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CDS Air Freight, Inc. v. North American Training and Logistics, Inc.

United States District Court, D. New Hampshire

September 10, 2018

CDS Air Freight, Inc.
v.
North American Training and Logistics, Inc. and William E. Gifford

          REPORT AND RECOMMENDATION

          ANDREA K. JOHNSTONE UNITED STATES MAGISTRATE JUDGE

         CDS Air Freight, Inc. (“CDS”) brought suit against North American Training and Logistics, Inc. (“NATL”) and William Gifford seeking to recover money for freight forwarding and shipping services it provided to NATL under the terms of an agreement. On June 18, 2018, the Clerk of Court entered default against the defendants. Before the court for a Report and Recommendation is CDS's motion for default judgment pursuant to Federal Rule of Civil Procedure 55(b)(2).[1] For the reasons that follow, the court recommends that the district judge grant the motion in part and deny it in part.

         Standard of Review

         After default is entered and when the amount at issue is not a sum certain, “the party must apply to the court for a default judgment.” Fed.R.Civ.P. 55(b)(2); see also KPS & Assocs., Inc. v. Designs by FMC, Inc., 318 F.3d 1, 19 (1st Cir. 2003). Before entering a default judgment, the court “may examine a plaintiff's complaint, taking all well-pleaded factual allegations as true, to determine whether it alleges a cause of action.” Ramos-Falcon v. Autoridad de Energia Electrica, 301 F.3d 1, 2 (1st Cir. 2002) (quoting Guirindongo Pacheco v. Rolon Morales, 953 F.2d 15, 16 (1st Cir. 1992)). The defaulted party is “taken to have conceded the truth of the factual allegations in the complaint . . . .” Ortiz-Gonzalez v. Fonovisa, 227 F.3d 59, 62-63 (1st Cir. 2002) (internal quotation marks and citation omitted). The defaulted party does not, however, “admit the legal sufficiency of those claims.” 10 James Wm. Moore, Moore's Federal Practice § 55.32[1][b] (3d ed. 2013). Therefore, before entering default judgment, the court must determine whether the admitted facts state actionable claims. See Hop Hing Produces Inc. v. X & L Supermarket, Inc., No. 12-cv-1401-AFF-MDG, 2013 WL 1232919, at *2 (E.D.N.Y. Mar. 4, 2013); E. Armata, Inc. v. 27 Farmers Market, Inc., No. 08-cv-5212-KSH, 2009 WL 2386074, at *2 (D.N.J. July 31, 2009).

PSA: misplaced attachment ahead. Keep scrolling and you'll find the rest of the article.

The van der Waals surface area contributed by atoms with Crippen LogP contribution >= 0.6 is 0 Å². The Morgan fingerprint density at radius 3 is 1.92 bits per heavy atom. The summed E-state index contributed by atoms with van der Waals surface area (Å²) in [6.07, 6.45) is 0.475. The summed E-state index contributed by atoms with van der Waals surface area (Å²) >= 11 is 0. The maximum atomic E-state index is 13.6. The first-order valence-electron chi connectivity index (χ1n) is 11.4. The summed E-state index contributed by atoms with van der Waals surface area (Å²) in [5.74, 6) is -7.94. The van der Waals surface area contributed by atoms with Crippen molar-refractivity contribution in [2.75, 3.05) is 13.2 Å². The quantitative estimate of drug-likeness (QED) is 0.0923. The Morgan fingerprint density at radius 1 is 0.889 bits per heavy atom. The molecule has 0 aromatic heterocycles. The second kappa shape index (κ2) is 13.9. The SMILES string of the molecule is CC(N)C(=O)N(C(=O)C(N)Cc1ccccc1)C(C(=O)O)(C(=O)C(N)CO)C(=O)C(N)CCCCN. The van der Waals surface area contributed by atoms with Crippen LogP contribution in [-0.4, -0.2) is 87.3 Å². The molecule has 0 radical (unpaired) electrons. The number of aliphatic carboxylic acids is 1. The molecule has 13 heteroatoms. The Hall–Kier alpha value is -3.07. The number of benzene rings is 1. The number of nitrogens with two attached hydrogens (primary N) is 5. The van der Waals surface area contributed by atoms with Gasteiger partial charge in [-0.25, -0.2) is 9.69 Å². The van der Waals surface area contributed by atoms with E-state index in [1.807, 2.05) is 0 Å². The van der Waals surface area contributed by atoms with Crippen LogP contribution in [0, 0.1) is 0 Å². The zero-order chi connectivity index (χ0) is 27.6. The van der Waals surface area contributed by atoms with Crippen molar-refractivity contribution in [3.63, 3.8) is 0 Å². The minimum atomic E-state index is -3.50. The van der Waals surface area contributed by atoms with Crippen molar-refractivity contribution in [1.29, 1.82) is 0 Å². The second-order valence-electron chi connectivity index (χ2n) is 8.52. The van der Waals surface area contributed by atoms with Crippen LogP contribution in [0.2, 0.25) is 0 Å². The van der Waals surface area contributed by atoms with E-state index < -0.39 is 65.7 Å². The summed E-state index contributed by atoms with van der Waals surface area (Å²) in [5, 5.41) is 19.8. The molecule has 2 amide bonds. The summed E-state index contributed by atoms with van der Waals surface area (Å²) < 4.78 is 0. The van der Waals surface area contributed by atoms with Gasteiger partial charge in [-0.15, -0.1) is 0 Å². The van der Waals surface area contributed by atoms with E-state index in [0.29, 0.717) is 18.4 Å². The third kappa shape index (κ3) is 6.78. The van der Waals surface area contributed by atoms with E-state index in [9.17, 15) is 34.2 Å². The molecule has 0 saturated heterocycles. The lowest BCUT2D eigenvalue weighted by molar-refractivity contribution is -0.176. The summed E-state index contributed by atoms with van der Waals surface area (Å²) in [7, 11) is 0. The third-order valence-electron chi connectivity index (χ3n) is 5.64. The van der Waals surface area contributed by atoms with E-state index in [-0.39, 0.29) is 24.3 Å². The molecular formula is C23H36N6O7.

Background

         By virtue of its default, the defendants concede the following facts alleged in the complaint: CDS, a Virginia corporation with its principal place of business in Virginia, is a global logistics service provider that offers freight forwarding services such as air freight, ocean freight, motor carrier services, customs brokerage and inventory management. On or about March 30, 2010, CDS entered into an Application for Business Credit (the “Credit Agreement”) with NATL, a New Hampshire company, to provide certain freight forwarding and shipping services for the transportation of goods from the United States to foreign countries. In addition, William Gifford, a New Hampshire resident, signed the Credit Agreement on behalf of NATL as its President and CEO.